The basic rule is that if you are paying for meals or entertainment with your clients, you are able to deduct of to 50% of the total cost – including tax and tips. CRA’s website lists the following examples of allowable expenses.
- meals eaten with customers
- the cost of tickets for a theatre, concert, or athletic event, or other performance
- the cost of private boxes at sports facilities
- the cost of room rentals to provide entertainment, such as a hospitality suite
- the cost of cruises
- the cost of admissions to fashion shows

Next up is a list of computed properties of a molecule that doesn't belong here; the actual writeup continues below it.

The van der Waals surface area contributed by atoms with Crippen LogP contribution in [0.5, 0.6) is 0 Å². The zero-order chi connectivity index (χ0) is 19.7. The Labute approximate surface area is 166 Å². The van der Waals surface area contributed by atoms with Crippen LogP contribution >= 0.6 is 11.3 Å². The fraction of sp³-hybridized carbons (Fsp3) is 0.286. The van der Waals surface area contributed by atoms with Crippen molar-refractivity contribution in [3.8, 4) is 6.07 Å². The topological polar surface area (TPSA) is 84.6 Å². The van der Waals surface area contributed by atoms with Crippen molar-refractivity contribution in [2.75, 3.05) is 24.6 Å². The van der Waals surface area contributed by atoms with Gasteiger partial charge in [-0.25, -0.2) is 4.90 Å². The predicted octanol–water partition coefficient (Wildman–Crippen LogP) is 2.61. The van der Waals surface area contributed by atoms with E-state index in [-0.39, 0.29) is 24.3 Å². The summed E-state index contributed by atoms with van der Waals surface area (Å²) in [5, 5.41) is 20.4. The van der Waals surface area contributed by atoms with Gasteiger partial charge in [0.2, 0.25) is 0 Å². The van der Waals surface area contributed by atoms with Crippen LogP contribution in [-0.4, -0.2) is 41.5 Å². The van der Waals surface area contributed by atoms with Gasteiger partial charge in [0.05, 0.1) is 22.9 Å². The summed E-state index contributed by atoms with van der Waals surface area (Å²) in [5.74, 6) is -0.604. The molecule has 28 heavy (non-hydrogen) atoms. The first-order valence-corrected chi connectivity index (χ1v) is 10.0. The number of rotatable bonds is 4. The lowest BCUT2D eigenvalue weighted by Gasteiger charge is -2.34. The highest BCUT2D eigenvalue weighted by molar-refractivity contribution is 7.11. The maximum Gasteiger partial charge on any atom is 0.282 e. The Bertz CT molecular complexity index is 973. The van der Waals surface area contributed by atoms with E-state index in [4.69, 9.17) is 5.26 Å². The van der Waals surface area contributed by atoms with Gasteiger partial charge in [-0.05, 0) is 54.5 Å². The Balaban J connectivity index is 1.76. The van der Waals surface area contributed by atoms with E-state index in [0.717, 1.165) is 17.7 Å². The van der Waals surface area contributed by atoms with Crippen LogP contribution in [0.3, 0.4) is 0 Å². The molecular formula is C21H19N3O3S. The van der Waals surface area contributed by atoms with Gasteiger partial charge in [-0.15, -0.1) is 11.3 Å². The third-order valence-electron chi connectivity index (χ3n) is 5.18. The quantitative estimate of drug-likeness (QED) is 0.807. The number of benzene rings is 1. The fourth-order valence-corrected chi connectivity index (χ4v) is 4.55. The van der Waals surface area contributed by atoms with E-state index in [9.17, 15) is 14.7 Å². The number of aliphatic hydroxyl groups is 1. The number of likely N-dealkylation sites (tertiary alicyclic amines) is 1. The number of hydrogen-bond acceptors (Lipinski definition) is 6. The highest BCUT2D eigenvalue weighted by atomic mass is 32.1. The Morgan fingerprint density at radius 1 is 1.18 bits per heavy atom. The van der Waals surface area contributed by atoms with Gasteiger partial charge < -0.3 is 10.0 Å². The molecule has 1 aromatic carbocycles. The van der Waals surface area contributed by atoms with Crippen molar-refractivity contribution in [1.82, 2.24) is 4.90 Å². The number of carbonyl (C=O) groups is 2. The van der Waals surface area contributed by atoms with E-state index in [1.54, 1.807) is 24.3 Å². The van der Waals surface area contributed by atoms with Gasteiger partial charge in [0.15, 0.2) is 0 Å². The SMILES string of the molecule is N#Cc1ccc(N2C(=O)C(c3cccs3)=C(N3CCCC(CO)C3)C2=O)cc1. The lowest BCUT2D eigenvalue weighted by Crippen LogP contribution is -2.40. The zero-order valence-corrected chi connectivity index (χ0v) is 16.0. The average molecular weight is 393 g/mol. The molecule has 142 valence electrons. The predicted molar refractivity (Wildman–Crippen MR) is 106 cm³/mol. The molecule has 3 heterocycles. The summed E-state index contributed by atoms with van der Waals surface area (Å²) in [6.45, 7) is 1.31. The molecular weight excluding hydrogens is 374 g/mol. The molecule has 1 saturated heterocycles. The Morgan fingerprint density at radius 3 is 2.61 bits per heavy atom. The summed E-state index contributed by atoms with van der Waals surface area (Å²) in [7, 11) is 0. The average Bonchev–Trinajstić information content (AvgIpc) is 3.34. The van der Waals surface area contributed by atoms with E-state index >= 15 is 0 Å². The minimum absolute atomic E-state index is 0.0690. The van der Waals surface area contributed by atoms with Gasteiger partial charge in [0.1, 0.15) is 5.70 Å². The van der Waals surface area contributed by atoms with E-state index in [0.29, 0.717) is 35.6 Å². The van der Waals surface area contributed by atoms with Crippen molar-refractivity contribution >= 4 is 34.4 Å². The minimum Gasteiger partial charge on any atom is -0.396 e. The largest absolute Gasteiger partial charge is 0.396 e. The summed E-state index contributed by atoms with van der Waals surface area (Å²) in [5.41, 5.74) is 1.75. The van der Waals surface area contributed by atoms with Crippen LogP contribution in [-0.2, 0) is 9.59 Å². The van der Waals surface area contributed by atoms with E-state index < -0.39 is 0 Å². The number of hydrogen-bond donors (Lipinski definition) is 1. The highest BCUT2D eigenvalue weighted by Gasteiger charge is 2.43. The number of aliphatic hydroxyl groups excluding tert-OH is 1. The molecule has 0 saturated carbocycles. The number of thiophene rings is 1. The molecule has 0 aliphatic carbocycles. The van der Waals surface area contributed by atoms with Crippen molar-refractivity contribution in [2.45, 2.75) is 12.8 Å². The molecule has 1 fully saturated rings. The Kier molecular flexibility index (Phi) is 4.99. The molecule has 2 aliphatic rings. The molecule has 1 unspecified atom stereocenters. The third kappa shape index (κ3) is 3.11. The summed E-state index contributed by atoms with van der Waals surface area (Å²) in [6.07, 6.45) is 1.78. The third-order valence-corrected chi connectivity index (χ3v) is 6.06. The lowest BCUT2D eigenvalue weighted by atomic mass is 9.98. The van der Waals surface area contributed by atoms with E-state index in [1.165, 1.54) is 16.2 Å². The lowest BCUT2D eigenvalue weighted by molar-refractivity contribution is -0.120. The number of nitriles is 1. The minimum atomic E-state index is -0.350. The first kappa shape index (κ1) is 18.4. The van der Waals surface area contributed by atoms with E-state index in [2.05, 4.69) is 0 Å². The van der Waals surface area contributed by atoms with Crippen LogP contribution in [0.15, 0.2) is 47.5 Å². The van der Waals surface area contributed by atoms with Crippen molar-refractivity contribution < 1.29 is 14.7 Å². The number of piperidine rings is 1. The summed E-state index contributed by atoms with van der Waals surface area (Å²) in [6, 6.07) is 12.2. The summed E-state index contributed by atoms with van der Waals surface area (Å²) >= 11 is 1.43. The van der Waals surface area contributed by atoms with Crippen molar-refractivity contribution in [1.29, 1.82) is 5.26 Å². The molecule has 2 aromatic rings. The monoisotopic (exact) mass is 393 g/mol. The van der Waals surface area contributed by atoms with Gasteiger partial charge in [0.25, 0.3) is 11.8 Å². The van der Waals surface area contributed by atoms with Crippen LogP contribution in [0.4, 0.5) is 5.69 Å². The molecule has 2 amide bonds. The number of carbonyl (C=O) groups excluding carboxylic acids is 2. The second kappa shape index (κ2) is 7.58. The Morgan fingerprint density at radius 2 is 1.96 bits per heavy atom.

- the cost of entertaining guests at clubs (night, athletic, social, and sporting), as well as on vacation and similar trips
- taxes, gratuities, and cover charges are included in entertainment expenses
As you can see, this is much more than paying for lunch for a client. A wide variety of expenses can be claimed, as long as the taxpayer is able to demonstrate that the expense was “incurred for the purpose of earning income.” You must keep a record of the names of the customers being entertained in order to validate the deduction. A note in your calendar or a name on the back of the receipt would usually be enough to satisfy most auditors.
The one category of expense that is specifically denied (to the dismay of a few of our accountants) is anything related to golf. Club dues, green fees, and even meals at the clubhouse are disallowed. So, if you are going out for a meeting with a client, you can deduct a round of drinks but not a round of golf.